Lectern Club – MCM 2123: 110th Anniversary

On the evening of 24 March 2023, Master Stevens and Mrs Stevens warmly welcomed six young speakers with their guests into their home for a night of Lectern Club. The theme of the night was ‘MCM 2123: 110th Anniversary’ and what made this Lectern club particularly special was the attendance of Mr Burbury, the future Master, at the table. This challenging title elicited speeches that were not only forward looking but concurrently honoured the illustrious past of Marlborough College Malaysia. In terms of practicality, the speakers were divided by short and long speeches.

We kicked off the night with a short speech delivered by Bryan, titled ‘Carpe Futurum’, which is Latin for ‘Seize the future’ or as the modern day adolescents would say, ‘YOLO.’ Bryan’s use of the humorous slang right from the beginning instantly tied the audience members in. In his speech, Bryan used impactful repetition by following the phrase ‘the same hands that..’ as the legacy of an Old Marlburian, in order to honour them. He delivered his speech with well-articulated words and fluidity to his speech. He preached the importance of seizing the future by leaving a lasting legacy, in order to empower future generations and achieve greatness. By using rhetorical questions and including personal anecdotes, Bryan used language like a magnet, drawing the audience in and keeping the judges engaged until the very end of his speech.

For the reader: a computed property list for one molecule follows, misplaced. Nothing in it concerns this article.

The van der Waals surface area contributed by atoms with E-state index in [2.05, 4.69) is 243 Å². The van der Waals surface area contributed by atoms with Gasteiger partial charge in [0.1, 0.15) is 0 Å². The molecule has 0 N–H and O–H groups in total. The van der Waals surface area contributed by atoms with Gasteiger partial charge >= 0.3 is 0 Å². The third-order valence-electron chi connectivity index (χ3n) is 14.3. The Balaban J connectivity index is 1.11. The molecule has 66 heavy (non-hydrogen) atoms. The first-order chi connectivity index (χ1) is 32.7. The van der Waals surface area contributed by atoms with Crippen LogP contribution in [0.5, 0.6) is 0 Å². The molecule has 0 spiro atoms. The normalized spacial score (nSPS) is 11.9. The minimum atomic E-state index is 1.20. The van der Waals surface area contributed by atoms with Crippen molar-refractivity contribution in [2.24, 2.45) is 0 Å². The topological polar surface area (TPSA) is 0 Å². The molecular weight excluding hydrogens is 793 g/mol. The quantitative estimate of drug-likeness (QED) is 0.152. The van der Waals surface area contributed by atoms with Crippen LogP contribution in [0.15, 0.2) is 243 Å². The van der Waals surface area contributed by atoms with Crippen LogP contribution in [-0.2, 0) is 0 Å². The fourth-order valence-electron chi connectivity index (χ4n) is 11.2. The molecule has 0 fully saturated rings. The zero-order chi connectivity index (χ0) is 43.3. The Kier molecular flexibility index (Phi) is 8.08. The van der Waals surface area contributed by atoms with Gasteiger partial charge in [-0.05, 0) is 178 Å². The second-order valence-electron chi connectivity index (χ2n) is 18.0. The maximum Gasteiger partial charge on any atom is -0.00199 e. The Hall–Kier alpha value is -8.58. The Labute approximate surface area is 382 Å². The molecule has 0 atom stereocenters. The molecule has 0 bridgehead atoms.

Lee was the next to speak for the short speech category with his title, ‘Back to the present: let’s create the future.’ He began his speech with an interesting and appealing beginning and he led the audience to imagine how Marlborough College Malaysia will be in the future. He introduced lots of original and impressive ideas and his speech was just like a breath of fresh air, with vitality and energy, keeping the audience engaged from the beginning to the end. Then he led the judges to think deeply about how we could create the future like he has described. ​His speech was impactful and gave the panel a lot to imagine and think about. His passion for the subject matter was evident and his speech was both informative and entertaining, which was no easy feat.

Emily was the last of the short speeches with her title, ‘A Legacy of Progress’. Emily delved into the exploration of two alternative and contrasting futures: one possible future of facing our ‘Cataclysmic Doom’ of climate change, in relation to the Willow Project, and another future where Marlborough College Malaysia continues to flourish and provide inspiration to its pupils to thrive. Emily’s speech kept close to the theme as she described the celebration of MCM’s 110th Anniversary marked with the unearthing of Marlborough’s physical legacy: the time capsule, buried in the Michaelmas Term of 2022. Her speech ended on the note: the past is a compass to guide our future. Her final message was that the possibility of a future in 2123, lies with what we, the people, want and truly value as an MCM community.